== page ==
Bilateral and asynchronous angiosarcoma - basilic vein

Case contributed by Ammar Haouimi
Diagnosis almost certain


Progressive painless swelling of the medial aspect of the left arm.

Patient Data

Age: 40 years
Gender: Male

The MRI sequences demonstrate a relatively well-circumscribed ovoid mass of the medial aspect of the left arm with the following characteristics:

  • centered on the adjacent segment of the basilic vein which is thrombosed
  • measures 6 x 5 x 3.5 cm
  • elicits an isosignal to muscles on T1, heterogeneous high signal on T2  with areas of low signal T1/T2 (calcifications, confirmed by ultrasound), as well as areas of high signal on T1/T1 fat sat, indicating probably intratumoral hemorrhage. Heterogeneous enhancement is noted on postcontrast sequences
  • infiltration of the surrounding fatty tissue
  • a mass effect on the adjacent muscles (brachialis/triceps brachii muscles) with preserved fatty interface

6 months after complete surgical resection of the previously described mass of the left arm, another similar mass appeared in the right arm measuring about 25 X 18 X 13 mm, relatively well-defined, hypoechoic, and highly vascularized on color Doppler.

On MRI sequences this mass appears well-circumscribed, centered on the basilic vein of isosignal to muscles on T1, mild inhomogeneous high signal on T2 with heterogeneous enhancement on postcontrast sequences. Small adjacent lymphadenopathies are noted. No significant infiltration of the surrounding fat plane or extension to the adjacent muscles.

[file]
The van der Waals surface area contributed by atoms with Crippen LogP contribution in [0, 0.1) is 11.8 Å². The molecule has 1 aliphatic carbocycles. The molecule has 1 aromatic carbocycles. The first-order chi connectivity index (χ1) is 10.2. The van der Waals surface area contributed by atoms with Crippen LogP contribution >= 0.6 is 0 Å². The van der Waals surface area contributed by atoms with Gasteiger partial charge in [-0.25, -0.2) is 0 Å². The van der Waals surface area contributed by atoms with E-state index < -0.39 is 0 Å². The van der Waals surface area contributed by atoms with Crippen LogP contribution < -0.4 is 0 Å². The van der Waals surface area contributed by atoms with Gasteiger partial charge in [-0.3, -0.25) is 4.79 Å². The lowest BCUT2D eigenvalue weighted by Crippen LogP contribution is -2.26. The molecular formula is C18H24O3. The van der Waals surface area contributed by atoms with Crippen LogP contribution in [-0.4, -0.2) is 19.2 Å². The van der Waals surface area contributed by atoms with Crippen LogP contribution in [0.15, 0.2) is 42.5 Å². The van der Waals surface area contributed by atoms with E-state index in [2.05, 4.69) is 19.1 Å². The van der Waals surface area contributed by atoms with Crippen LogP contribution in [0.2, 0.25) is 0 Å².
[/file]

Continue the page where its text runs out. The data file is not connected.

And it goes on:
Operative views of the tumor of the right basilic vein.

Case Discussion

Initially, the patient had noticed a painless swelling of the left arm for which he had an MRI (the advanced diagnoses were soft tissue sarcoma/angiosarcoma of the basilic vein) and chest/abdominopelvic CT was unremarkable. After complete surgical resection and histopathological analysis, the diagnosis was angiosarcoma.

6 months after surgery, another mass appeared in the right arm which has approximately the same location and MRI appearance. The chest/abdominopelvic CT was also unremarkable. After surgical resection with histopathological exam, the diagnosis was also angiosarcoma.


Additional contributors: Assoc Prof C. Derdous, orthopedic surgeon CHU Batna, Dr. L. Amrane oncologist EPH Tebessa, C. Boukaaba radiologist

How to use cases

You can use Radiopaedia cases in a variety of ways to help you learn and teach.

Creating your own cases is easy.